The latest report from Public Health England on meningococcal meningitis and septicaemia in England shows 461 cases between July 2019 to the end of June last year, 12% lower than the 526 cases for the same period the previous year
The Covid-19 pandemic and the implementation of social distancing measures and lockdown across the UK from 23 March 2020 has had a significant impact on the spread and detection of meningitis, which fell to 29 cases between April and June 2020, 76% lower than in the same period in the previous year (121 cases).
The report also confirms an overall case numbers have continued to decline over the last two decades from a peak of 2,595 cases in 2000. The initial decline in meningitis cases was driven by the introduction of immunisation against group C (MenC) disease in 1999, which reduced MenC cases by approximately 96% (to around 30 to 40 cases each year).
Encouraging to see cases declining
Welcoming the publication of the latest figures, our chief executive Dr Tom Nutt commented, “It is encouraging to see the number of cases of meningitis continuing to decline on an annual basis, and whilst the report highlights the impact of the Covid-19 lockdown and social distancing has had on case numbers during the year, it also recognises the significant role that the UK’s world-leading vaccination programme has had on reducing deaths and suffering at the hands of this disease."
Cases of MenW, MenC and Men Y were all down over the year, but 305 individuals were confirmed with MenB, the same number of cases as in the previous year. And incidence in infants increased slightly from 55 cases to 63 cases over the year.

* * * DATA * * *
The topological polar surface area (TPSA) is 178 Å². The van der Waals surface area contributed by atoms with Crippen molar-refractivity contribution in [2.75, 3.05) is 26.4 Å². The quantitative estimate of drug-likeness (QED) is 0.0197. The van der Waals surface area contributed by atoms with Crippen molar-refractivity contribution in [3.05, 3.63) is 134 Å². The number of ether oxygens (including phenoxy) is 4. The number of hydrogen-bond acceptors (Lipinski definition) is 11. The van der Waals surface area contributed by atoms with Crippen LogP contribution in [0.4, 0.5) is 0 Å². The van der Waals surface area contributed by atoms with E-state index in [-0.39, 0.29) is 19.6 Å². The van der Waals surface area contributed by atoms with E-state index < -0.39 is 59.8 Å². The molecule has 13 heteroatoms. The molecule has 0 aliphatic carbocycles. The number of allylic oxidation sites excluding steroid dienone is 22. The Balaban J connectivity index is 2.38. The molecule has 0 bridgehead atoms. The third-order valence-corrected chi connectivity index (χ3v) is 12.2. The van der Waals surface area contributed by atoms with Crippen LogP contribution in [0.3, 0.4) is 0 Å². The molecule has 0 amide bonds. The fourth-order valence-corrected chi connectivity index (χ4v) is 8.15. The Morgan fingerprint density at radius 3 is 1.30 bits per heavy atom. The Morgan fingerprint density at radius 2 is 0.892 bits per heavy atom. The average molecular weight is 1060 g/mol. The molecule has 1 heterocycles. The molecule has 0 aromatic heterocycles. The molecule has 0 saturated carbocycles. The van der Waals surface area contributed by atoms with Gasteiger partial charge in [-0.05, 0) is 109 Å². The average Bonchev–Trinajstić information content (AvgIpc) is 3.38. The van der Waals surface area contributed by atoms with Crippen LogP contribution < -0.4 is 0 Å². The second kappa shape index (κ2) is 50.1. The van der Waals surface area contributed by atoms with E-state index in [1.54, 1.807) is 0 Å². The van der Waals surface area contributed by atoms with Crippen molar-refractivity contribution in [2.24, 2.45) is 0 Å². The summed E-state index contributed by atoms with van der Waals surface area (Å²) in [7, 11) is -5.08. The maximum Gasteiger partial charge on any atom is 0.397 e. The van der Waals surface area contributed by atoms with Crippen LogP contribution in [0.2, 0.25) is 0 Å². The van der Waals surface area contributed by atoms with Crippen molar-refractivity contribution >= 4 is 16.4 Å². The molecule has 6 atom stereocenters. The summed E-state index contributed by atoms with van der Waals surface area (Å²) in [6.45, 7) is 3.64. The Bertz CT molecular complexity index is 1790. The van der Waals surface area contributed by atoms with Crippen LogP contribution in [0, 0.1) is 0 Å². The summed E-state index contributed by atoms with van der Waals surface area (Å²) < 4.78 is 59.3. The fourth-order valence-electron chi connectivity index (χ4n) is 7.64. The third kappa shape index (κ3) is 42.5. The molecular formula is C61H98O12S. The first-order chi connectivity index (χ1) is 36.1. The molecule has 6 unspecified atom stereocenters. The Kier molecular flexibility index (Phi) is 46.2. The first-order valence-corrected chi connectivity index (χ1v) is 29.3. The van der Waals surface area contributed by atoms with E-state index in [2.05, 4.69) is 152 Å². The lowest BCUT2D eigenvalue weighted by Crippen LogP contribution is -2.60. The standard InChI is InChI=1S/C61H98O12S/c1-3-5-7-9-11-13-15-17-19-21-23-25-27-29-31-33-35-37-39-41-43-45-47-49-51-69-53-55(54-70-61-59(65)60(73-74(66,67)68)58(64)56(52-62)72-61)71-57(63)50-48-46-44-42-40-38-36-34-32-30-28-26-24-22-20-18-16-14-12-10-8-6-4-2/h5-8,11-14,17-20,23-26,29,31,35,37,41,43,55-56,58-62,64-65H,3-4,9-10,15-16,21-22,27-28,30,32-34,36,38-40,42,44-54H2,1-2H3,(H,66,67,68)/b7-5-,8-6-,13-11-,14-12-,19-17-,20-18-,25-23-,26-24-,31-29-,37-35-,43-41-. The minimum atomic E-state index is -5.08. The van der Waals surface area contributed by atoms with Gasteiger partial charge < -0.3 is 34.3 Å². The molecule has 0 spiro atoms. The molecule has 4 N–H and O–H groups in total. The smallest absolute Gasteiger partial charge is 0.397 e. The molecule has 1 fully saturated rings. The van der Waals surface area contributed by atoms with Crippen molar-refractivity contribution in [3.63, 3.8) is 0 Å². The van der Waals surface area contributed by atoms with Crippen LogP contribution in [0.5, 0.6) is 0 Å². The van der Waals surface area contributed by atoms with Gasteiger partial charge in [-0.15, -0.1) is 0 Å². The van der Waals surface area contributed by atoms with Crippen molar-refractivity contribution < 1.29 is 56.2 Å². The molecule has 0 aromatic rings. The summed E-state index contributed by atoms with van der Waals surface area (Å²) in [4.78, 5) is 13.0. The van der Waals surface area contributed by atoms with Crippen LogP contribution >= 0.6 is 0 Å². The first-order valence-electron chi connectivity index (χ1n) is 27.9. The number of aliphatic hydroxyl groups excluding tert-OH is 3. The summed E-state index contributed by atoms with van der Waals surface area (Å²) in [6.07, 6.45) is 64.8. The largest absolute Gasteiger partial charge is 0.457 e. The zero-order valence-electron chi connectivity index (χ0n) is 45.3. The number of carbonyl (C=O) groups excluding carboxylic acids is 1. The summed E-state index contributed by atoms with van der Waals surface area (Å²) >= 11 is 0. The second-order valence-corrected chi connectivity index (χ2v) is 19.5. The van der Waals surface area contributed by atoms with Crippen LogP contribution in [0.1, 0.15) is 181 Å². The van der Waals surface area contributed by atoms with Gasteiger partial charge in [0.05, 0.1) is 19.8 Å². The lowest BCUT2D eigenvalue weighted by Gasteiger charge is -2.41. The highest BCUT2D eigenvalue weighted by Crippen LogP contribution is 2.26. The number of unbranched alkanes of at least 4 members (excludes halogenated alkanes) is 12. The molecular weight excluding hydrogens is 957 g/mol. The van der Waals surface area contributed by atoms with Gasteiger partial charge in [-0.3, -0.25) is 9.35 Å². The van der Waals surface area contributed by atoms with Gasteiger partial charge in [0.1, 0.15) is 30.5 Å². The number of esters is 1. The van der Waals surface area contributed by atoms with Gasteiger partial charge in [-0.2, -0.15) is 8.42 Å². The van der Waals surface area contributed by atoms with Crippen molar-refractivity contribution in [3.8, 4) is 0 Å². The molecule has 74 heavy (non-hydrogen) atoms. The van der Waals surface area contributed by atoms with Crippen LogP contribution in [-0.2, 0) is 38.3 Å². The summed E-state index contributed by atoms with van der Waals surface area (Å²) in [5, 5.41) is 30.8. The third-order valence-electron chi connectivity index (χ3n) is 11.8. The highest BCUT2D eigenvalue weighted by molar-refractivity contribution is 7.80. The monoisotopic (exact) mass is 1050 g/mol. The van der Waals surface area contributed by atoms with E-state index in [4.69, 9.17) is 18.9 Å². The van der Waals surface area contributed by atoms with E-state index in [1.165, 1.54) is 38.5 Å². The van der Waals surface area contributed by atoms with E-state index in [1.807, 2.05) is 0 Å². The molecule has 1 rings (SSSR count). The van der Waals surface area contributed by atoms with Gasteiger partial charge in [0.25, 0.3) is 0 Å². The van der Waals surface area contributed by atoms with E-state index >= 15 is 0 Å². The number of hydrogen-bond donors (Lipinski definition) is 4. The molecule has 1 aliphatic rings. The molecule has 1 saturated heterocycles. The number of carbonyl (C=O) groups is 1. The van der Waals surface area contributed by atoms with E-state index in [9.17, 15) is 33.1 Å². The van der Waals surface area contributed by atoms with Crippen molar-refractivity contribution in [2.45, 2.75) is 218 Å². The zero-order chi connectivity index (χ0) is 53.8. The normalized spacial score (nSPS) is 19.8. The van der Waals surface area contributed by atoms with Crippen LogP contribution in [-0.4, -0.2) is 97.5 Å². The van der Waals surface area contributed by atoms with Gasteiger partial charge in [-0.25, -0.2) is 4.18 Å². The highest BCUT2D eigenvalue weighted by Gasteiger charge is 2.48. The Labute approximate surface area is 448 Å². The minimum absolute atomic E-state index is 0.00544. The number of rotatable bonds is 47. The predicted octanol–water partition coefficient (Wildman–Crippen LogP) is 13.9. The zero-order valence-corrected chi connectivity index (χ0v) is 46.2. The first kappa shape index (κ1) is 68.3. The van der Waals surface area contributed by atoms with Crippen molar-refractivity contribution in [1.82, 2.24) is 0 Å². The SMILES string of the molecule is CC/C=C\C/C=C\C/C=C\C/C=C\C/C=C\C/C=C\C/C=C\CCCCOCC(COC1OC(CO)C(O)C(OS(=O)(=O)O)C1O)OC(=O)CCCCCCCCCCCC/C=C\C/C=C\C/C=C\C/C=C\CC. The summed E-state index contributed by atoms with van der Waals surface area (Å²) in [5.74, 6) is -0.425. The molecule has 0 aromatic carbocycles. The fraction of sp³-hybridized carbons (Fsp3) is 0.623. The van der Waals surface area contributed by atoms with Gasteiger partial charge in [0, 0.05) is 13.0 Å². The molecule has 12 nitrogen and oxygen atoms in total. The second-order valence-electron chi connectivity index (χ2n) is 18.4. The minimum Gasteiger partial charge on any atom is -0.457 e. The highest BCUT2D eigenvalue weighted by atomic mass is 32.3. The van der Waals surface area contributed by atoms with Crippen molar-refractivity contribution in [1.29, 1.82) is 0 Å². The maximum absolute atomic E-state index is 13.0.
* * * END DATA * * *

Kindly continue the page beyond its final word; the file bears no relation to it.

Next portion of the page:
Tom added: “Welcome as these overall figures are, the MenB and infant incidence figures show that we cannot afford to lower our guard yet. We must not become complacent - this disease is still very much with us.
“Every day we hear devastating stories of the impact of meningitis on individuals and their families.
Still a way to travel
“Although these figures show we are moving in the right direction we still have a way to travel to achieve our vision, where no one dies from this disease and everyone affected gets the support they need.
“This news, good as it is, just spurs us on to greater efforts to fight this disease. Stay aware of the signs and symptoms, seek urgent medical advice if you suspect meningitis and keep up to date with all your vaccinations.
Other main findings in the report include:
- 23% of cases occurred in those aged under 5 (105 cases);
- 13% in those aged between 5 and 14 (63 cases);
- 17% of cases occurred in the 15 to 24 age group (77 cases);
- 47% cases occurred in those over 25 (216 cases);
- 66% of cases were MenB, which was responsible for the majority of cases in those under 25;
- MenW cases reduced by 30% compared with 2018-19;
- 30 deaths were reported (case fatality rate 7 per cent).
Read the full report, published on 12 January 2021: "Invasive meningococcal disease in England: annual laboratory confirmed reports for epidemiological year 2019 to 2020, Health Protection Report Volume 15 Number 1".